Time to reject: Clegg v Andersson

United Kingdom
Bernstein v Pamson Motors established that three weeks was too long to keep a car before rejecting it. A recent case has, however, overruled this. In Clegg v Andersson (2003), the Court of Appeal said that the Claimants were entitled to reject a brand new boat even after seven months.

Mr and Mrs Clegg bought a new yacht from the Defendant in August 2000. The yacht had a number of extras, including a shoal draught keel. When the manufacturer delivered the yacht to the Defendant in July 2000, the Defendant noticed that the keel was substantially heavier than the manufacturer’s standard specification. The Defendant informed the Claimants of this fact when he delivered the yacht to them. The Claimants sailed it for a day, and then for an eight-day trip, following which Mr Clegg told the Defendant that he liked the boat and the way it sailed. The Claimants and the Defendant corresponded regularly regarding the overweight keel until March 2001. The Defendant liaised with the manufacturer of the yacht and recommended to the Claimants that 1000kg of excess lead be shaved off the keel. The manufacturer sent staff to do the work, however, the Claimants suggested that, rather than remove weight, the rigging could be adjusted to compensate for the excess weight. The Claimants instructed the Defendant not to allow any work to be carried out until it had provided them with plans and amended specifications, as well as information regarding the yacht’s performance and the effect of the overweight keel and various proposed modifications on resale. The Claimants made clear that they did not have the relevant expertise to decide on what modifications were appropriate, and needed certain information so that their advisors could assist them. The information requested was not provided to the Claimants until 14 February 2001.

Three weeks later on 6 March 2001 the Claimants rejected the yacht on the basis that it had not yet been perfected and delivered and the sea trials had revealed problems. The Claimants claimed the return of the purchase price and damages for breach of contract.

At trial the Claimants claimed that s13 Sale of Goods Act 1979 (“SGA”) had been breached because the yacht supplied did not correspond with the description in the contract, which entitled them to reject the yacht and to recover the purchase price and damages. However, the judge decided that the Claimants were not entitled to reject the yacht because the contractual term regarding the keel’s weight was not a condition, and the yacht as delivered met the description in the contract of the goods to be sold. In any case, even if there had been a breach of condition, the Claimants had lost their right to reject the yacht before 6 March. There was no breach of s14 SGA, as the yacht was of satisfactory quality - the implications of the keel being overweight were so small as to be incapable of measurement in relation to matters such as speed and fuel efficiency, and so long term and so dependent on how often the yacht was sailed and in what conditions of wind and sea in relation to the possibility of a reduction in the service life of the rigging. The Claimants had also failed to mitigate their loss. The Claimants appealed.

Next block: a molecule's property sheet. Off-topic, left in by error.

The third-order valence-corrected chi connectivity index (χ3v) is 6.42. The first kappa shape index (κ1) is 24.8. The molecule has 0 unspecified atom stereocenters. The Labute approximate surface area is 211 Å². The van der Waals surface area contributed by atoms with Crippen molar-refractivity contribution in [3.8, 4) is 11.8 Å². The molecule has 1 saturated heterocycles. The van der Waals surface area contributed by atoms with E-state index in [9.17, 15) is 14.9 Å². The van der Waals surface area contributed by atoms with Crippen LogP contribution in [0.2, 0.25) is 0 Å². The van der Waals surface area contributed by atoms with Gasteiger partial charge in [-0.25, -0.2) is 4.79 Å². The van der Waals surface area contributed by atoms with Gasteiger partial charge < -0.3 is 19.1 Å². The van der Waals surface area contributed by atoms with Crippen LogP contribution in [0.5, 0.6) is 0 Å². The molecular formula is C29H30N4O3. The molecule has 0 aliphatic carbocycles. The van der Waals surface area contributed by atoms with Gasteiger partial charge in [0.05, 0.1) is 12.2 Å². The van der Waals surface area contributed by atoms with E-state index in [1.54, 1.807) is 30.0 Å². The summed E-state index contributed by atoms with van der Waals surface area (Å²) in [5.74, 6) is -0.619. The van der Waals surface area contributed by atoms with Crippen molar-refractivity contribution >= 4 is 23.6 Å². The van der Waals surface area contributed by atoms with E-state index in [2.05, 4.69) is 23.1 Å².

The Court of Appeal considered three issues:

  • whether there was a breach of
    condition;
  • if so, whether the Claimants had lost their right to reject the yacht; and
  • whether the Claimants were in any event entitled to damages and if so, how much.

Was there a breach of condition?

On appeal, it was decided that the evidence established beyond doubt that the effect of the overweight keel on the safety of the rig was both adverse and unacceptable to the manufacturers of the rig, and the yacht required remedial treatment. At first, the Defendant had proposed to have 1000 kg shaved off the keel, however this was later reduced to 800 kg. The Court held that a reasonable person would consider that the yacht as delivered was not of satisfactory quality because of the overweight keel, the adverse effect this had on rig safety and the need for more than minimal remedial work. The Court said that a “reasonable person” was not an expert. In this case, had the reasonable person been told that the seller himself had realised that a very large quantity of lead would have to be removed in some as yet unspecified way from the keel of a brand new, valuable boat, with as yet unspecified consequences for its safety and performance, he would have little difficulty in concluding that the boat was not of satisfactory quality. Had he been told that the seller would later recommend removal of different quantities of lead, he would have no difficulty in concluding that the yacht was not of satisfactory quality. Further, the parties’ experts agreed that the yacht was dangerous as a result of the excess weight of the keel. On this basis, the Claimants had established a claim under s14 SGA and it was unnecessary to consider whether a claim existed under s13 as well.